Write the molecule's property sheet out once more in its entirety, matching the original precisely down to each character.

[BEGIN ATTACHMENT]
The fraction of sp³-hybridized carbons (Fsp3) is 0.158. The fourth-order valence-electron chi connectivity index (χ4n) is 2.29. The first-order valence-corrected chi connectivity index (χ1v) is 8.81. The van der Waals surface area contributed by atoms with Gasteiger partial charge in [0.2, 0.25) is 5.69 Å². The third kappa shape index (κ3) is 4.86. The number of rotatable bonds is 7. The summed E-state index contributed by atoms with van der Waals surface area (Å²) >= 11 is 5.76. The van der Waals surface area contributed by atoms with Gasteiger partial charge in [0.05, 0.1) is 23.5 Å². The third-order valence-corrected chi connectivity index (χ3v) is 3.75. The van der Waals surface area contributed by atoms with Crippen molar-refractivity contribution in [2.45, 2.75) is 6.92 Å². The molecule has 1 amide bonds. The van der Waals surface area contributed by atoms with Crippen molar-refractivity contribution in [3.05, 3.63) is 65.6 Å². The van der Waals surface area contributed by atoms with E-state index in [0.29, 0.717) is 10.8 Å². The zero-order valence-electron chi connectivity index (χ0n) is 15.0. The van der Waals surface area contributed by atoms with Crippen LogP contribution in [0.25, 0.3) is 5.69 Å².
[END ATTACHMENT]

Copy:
The fraction of sp³-hybridized carbons (Fsp3) is 0.158. The fourth-order valence-electron chi connectivity index (χ4n) is 2.29. The first-order valence-corrected chi connectivity index (χ1v) is 8.81. The van der Waals surface area contributed by atoms with Gasteiger partial charge in [0.2, 0.25) is 5.69 Å². The third kappa shape index (κ3) is 4.86. The number of rotatable bonds is 7. The summed E-state index contributed by atoms with van der Waals surface area (Å²) >= 11 is 5.76. The van der Waals surface area contributed by atoms with Gasteiger partial charge in [0.05, 0.1) is 23.5 Å². The third-order valence-corrected chi connectivity index (χ3v) is 3.75. The van der Waals surface area contributed by atoms with Crippen molar-refractivity contribution in [2.45, 2.75) is 6.92 Å². The molecule has 1 amide bonds. The van der Waals surface area contributed by atoms with Crippen molar-refractivity contribution in [3.05, 3.63) is 65.6 Å². The van der Waals surface area contributed by atoms with E-state index in [0.29, 0.717) is 10.8 Å². The zero-order valence-electron chi connectivity index (χ0n) is 15.0. The van der Waals surface area contributed by atoms with Crippen LogP contribution in [0.25, 0.3) is 5.69 Å².